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New Year, New Business - How to Pick the Right Legal Entity for It

When Your Buyer Can’t Get Finance, Might a Kustingsbrief Save the Sale?

Living Wills: 6 Myths Busted

“Double Jeopardy” for Tax Evasion – Penalties plus Prosecution

Websites of the Month: Community Schemes - “CSOS Connect” Services Going Live


January 2023

New Year, New Business - How to Pick the Right Legal Entity for It


 “Owning one's own business is an adventure – enjoy it every step of the way.” (From the SME Toolkit article referenced below)


First, three questions to ask yourself…

If you dream of going into business for your own account in 2023, ask yourself these questions before you get started –

  1. Am I an entrepreneur? You have an amazing idea, you can’t wait to launch your new business, success and wealth beckon! But wait a second - are you really suited for the hurly-burly of entrepreneurship? It can be hugely rewarding, not just in the financial sense but also in terms of lifestyle and life satisfaction. But it also carries far more risk than the classic “9 to 5 employee” option, so think long and hard before choosing. There are many online quizzes to help you decide – try for example DeLuxe’s “Quiz: Are you ready to start your own business?” here.

  2. What’s my plan? Without a plan you sail rudderless through some very treacherous and shark-infested waters. Start-up failure rates are high, but luckily there is plenty of advice available to help you plan your course. Read for example the Business Partners “Ten Simple Rules For a Successful Start-up” on SME Toolkit.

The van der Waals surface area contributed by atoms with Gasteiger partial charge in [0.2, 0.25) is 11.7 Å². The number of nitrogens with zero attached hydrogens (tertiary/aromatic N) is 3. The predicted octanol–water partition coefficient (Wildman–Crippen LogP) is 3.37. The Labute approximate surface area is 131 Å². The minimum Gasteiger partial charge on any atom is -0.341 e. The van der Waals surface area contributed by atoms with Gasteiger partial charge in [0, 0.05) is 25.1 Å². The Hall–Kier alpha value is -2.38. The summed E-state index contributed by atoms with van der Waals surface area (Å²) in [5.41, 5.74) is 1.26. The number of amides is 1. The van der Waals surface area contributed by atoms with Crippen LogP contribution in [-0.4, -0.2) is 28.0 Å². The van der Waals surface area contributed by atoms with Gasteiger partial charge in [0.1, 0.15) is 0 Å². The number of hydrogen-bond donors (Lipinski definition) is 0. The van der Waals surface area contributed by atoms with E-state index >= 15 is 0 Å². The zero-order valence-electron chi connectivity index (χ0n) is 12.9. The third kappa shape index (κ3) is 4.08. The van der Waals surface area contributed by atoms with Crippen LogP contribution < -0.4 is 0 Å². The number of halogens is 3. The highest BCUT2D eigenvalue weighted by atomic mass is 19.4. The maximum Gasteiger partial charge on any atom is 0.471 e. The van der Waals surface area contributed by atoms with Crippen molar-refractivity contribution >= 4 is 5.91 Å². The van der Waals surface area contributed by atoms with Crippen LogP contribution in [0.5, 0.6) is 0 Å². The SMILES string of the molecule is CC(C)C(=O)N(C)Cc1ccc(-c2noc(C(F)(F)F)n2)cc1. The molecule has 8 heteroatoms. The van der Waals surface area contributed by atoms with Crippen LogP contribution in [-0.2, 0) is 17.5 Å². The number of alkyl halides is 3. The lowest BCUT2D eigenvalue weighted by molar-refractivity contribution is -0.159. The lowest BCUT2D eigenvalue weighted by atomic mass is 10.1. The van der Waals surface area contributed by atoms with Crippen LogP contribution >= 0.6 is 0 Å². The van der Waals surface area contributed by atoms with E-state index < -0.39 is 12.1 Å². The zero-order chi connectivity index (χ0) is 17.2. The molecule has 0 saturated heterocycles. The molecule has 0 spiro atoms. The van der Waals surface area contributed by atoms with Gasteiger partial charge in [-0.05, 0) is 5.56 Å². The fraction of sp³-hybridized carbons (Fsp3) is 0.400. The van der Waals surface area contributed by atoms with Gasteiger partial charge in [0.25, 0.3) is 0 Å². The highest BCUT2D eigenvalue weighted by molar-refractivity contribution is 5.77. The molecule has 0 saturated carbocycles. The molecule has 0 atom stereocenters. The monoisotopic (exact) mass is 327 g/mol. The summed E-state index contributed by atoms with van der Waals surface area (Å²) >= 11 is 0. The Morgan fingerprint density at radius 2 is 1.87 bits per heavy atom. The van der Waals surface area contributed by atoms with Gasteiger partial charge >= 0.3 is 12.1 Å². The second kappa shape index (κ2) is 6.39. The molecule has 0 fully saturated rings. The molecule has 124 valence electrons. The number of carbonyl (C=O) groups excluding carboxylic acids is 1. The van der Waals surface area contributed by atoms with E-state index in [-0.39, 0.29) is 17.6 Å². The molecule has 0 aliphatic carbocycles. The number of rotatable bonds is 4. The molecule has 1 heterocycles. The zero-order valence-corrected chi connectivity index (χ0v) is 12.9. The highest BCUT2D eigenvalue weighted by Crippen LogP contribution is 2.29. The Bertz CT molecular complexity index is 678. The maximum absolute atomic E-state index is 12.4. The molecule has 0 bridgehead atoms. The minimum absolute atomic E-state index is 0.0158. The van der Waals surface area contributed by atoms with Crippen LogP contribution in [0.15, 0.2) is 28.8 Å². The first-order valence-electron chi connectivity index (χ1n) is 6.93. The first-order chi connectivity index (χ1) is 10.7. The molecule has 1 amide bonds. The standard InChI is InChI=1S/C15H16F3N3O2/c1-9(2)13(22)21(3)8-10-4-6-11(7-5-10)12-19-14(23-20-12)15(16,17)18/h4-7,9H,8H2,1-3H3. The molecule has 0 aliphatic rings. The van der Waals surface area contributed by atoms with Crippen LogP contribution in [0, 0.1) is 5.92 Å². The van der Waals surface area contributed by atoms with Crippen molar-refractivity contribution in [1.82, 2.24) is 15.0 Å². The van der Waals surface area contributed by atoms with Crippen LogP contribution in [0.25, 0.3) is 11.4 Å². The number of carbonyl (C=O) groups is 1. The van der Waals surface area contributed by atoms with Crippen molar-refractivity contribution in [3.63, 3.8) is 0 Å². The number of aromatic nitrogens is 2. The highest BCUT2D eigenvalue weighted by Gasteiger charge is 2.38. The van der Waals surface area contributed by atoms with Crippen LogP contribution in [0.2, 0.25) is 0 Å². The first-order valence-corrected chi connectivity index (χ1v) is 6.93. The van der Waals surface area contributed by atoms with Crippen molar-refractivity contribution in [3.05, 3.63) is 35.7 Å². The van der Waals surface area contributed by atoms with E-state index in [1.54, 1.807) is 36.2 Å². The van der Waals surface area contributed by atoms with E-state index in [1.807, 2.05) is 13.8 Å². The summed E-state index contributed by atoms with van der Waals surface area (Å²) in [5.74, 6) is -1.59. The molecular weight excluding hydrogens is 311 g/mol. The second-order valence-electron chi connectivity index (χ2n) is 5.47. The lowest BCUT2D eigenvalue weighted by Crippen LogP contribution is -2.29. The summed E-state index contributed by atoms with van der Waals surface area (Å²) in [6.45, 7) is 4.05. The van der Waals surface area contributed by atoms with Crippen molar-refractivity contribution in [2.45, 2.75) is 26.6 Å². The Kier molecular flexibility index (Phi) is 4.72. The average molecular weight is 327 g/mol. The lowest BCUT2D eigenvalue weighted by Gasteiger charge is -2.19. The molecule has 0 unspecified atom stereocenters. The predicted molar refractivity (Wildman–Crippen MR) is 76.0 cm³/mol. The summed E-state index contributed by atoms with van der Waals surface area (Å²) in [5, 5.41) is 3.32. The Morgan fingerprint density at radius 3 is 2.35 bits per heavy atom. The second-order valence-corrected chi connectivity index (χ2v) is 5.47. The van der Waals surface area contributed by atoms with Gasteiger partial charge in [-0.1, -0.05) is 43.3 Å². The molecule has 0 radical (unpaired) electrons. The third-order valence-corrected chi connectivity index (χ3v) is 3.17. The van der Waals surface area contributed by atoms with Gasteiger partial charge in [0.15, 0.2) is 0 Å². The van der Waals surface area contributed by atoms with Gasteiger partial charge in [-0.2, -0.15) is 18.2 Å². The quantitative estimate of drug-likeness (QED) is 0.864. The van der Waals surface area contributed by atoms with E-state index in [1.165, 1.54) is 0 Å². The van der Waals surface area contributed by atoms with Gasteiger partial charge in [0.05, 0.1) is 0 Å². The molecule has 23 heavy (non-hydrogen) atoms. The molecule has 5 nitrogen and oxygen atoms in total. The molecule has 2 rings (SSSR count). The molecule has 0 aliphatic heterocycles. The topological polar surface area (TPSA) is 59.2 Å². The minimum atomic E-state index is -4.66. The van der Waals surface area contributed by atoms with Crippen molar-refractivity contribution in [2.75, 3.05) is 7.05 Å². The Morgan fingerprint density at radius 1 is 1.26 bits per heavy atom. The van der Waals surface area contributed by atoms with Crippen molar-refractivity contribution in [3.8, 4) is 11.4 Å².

3. What legal entity should I use to trade? Don’t make the rookie mistake of setting sail in just any old boat. Starting off in the wrong entity and then having to change mid-stream will mean a lot of unnecessary expense, hassle and risk. Rather plan long term – ask yourself where you want your business to be in 5 or 10 years, how big it will be, what your exit plan will be and so on.

    We set out below some brief thoughts on the various alternatives available to you, but upfront professional advice, specific to your particular needs and circumstances, is a real no-brainer here.

    So, what are your choices?

…and four business vehicles to choose from

You have four main options –

  1. A sole proprietorship (“sole trader”).  You are the business, trading for your own personal profit and loss, perhaps under a trading name such as “Syd Smith trading as ‘Syds Plumbing’”.

  2. A partnership of 2 to 20 individuals or entities, pooling resources to carry on a trade, business or profession for a share of the profits.

  3. A private company (“Pty Ltd”) with any number of shareholders. Controlled and administered by directors.

  4. A trust (number of trustees and beneficiaries not restricted). There are various types of trust, with trustees controlling and managing trust assets and/or trading for the benefit of beneficiaries.

Note that you might be advised to combine one or more of these entities in a corporate structure, and that there are other specialised types of entity available to, for example, non-profit organisations (charities etc), professionals (lawyers, accountants, doctors etc) and the like.

The pros and the cons of each

Have a look at the illustrative table below for a summary of the advantages and disadvantages of each of these options.


Don’t forget the tax and estate planning implications!

Each of your choices carries with it a mixed bag of positives and negatives when it comes to both tax and estate planning implications. For an overview, have a look at SARS’ “Starting a business and tax” webpage, with a link to its “Tax Guide for Small Businesses” PDF.

That Guide is 102 pages long, and unless you are comfortable with the complexities involved, professional advice specific to your circumstances is again essential.

In a nutshell –

  • Estate planning: You may be advised to use companies and trusts for tax-efficient and practical transfer of wealth to future generations, as well as for asset protection from creditors both before and after you die. Both companies and trusts are “perpetual” in the sense that they survive changes in directors/trustees (resignation, removal, retirement, insolvency, death etc), with potential multi-generational savings in estate duty and avoidance of the cost and delays inherent in deceased estate administration.